In December last year this column reiterated that “our central case [is] that Australia will retain its AAA rating” because there were “real problems with S&P’s logic”. “First, we are projecting large upside surprises to the federal and state budgets, which will significantly outperform [S&P’s] extremely conservative assumptions. These positive revenue shocks reflect an ebullient housing market, robust employment growth and booming commodity prices. This will drive better-than-expected stamp duty and payroll tax revenues, royalties, GST payments and Commonwealth tax receipts.”

“Second, S&P has failed to acknowledge that its forecast 10 per cent drop in national house prices has failed to materialise, and that the bounce-back since September is miles better than it anticipated. It has also underestimated the economic benefits of eradicating COVID-19 in Australia, which is enabling the states to open up aggressively and liberate latent growth.”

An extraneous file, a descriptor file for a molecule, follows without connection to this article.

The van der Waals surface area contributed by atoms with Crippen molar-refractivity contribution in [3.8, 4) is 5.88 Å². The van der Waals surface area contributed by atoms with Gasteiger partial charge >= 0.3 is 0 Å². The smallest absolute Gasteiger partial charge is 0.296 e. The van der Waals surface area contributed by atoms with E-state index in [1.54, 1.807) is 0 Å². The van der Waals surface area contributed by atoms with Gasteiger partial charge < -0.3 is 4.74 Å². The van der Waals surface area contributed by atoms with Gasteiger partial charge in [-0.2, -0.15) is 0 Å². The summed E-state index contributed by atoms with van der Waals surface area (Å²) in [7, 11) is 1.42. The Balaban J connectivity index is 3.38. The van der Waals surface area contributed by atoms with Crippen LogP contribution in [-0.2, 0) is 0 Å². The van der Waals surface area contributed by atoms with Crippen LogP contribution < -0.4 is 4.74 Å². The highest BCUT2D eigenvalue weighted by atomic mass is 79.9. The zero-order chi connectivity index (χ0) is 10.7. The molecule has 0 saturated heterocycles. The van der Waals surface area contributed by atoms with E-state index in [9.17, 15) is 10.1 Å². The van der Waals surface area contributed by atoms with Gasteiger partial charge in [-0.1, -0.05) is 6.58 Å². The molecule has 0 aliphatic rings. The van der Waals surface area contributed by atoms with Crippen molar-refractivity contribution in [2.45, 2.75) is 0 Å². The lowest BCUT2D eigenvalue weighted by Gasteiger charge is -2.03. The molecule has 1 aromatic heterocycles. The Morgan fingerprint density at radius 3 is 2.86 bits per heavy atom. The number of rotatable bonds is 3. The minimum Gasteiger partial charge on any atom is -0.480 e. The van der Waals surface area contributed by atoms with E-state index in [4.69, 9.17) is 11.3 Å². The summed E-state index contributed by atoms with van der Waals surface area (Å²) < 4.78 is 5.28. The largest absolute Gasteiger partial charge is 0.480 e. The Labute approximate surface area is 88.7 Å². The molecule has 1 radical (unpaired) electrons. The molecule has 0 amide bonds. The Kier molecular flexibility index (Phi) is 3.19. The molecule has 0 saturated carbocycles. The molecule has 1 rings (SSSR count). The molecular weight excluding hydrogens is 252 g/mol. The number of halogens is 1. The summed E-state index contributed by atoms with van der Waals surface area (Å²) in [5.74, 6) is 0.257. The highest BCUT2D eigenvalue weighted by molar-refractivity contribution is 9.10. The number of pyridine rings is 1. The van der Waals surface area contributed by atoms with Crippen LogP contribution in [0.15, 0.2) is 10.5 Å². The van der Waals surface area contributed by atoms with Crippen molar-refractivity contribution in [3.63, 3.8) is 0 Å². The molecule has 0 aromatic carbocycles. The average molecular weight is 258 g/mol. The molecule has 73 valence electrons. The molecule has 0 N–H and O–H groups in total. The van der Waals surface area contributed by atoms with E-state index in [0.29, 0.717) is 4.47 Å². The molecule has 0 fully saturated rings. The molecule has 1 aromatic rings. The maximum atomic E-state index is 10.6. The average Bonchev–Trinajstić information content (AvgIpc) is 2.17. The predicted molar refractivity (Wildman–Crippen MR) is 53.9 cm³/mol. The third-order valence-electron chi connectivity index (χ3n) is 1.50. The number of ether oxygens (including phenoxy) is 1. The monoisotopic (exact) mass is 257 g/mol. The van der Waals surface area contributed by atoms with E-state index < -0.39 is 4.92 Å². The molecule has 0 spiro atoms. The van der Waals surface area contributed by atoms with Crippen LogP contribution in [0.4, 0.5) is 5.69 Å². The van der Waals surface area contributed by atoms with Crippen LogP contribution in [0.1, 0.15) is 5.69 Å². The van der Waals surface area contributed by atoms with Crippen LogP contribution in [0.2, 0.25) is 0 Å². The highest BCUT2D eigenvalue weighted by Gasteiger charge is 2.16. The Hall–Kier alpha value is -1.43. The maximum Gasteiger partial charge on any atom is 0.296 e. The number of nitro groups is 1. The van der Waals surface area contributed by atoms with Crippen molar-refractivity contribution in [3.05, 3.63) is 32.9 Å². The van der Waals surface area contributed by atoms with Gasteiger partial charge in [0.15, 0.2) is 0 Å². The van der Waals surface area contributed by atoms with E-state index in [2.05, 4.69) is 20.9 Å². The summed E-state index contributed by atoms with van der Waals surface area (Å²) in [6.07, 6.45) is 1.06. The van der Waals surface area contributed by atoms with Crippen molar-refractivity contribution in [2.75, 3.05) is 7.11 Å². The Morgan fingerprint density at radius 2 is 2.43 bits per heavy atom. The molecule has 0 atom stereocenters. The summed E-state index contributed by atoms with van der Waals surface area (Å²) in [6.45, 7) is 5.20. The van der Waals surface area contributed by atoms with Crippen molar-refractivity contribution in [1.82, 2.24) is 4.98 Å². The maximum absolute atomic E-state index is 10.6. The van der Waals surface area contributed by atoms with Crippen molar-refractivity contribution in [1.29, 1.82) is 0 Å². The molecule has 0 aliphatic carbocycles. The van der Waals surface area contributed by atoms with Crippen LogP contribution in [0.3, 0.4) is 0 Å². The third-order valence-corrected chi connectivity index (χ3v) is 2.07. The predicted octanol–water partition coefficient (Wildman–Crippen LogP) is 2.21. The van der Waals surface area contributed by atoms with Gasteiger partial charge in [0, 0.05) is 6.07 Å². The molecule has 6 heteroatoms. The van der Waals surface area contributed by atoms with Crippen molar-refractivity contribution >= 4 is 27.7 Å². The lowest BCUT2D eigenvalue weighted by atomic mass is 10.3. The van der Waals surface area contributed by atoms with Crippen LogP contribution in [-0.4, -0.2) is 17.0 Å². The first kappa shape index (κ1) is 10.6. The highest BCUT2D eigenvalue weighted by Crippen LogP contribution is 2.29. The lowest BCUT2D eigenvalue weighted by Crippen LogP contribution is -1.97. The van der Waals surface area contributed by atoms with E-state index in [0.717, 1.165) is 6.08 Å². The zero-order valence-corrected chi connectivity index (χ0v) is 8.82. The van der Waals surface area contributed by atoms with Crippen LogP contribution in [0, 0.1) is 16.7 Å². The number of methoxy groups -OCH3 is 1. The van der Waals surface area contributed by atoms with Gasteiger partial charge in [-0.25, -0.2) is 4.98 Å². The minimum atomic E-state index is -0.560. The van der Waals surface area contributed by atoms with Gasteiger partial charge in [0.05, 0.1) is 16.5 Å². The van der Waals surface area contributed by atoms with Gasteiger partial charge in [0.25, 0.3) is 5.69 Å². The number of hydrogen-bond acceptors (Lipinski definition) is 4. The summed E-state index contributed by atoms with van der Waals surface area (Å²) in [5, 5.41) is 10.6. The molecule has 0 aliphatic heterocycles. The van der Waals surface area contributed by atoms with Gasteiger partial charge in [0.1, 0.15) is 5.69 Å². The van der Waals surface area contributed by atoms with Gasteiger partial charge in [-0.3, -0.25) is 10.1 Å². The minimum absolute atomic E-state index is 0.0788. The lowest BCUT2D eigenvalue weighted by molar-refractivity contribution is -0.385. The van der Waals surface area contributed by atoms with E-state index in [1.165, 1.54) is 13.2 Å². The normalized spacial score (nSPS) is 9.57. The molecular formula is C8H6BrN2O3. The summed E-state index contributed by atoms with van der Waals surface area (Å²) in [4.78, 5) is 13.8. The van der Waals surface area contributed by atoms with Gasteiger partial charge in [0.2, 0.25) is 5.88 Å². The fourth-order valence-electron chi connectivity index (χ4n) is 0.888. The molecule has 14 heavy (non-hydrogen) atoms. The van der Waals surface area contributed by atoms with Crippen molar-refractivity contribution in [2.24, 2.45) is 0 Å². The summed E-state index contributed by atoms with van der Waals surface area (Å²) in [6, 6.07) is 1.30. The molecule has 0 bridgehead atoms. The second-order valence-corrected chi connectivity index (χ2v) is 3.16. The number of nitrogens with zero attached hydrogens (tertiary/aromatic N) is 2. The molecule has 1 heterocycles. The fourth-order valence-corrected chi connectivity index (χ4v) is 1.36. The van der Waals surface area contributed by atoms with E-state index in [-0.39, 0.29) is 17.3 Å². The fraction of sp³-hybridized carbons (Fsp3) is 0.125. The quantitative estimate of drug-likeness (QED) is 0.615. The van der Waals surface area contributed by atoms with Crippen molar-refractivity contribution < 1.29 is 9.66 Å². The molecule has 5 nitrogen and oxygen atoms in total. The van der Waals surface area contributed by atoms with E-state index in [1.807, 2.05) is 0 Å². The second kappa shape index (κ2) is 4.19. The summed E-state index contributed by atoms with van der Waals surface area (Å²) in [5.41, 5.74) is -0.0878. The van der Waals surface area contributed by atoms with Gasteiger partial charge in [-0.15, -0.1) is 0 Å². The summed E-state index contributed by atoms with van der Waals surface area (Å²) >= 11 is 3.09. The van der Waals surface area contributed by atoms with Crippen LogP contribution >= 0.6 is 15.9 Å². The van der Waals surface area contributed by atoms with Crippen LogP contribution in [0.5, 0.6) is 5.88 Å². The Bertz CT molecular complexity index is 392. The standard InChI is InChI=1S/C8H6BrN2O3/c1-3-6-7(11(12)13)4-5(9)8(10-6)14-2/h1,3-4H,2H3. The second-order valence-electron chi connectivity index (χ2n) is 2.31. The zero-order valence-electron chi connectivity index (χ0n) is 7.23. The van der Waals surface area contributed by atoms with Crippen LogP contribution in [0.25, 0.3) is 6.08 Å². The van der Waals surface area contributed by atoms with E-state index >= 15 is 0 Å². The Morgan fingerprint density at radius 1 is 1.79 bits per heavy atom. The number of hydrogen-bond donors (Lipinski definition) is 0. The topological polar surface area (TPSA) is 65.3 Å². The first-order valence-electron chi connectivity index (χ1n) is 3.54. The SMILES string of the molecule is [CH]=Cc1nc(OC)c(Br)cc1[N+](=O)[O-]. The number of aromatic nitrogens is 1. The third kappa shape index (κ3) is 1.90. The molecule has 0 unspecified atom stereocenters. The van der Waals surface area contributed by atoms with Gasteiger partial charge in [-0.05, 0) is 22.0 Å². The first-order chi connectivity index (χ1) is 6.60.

Nevertheless pity Australia’s most resilient state, NSW, which has arguably managed the COVID-19 crisis better than any other government, and yet lost its AAA rating after S&P imprudently downgraded it to AA+ in December on the basis of budget forecasts that were, like their Federal counterparts, completely fictional. Treasurer Dominic Perrottet would certainly benefit from harnessing Frydenberg’s powers of persuasion.

At the time we alleged that S&P “had confused the temporary blowout in the NSW deficits, which it should be looking through, with structural problems”. “On the balance of probabilities, NSW will return to surplus much earlier than its own projections and those of S&P.” Seasonally-adjusting the monthly budget data, we estimate that NSW’s deficit for this financial year will end up being 30 to 40 per cent lower than what Perrottet announced in November 2020.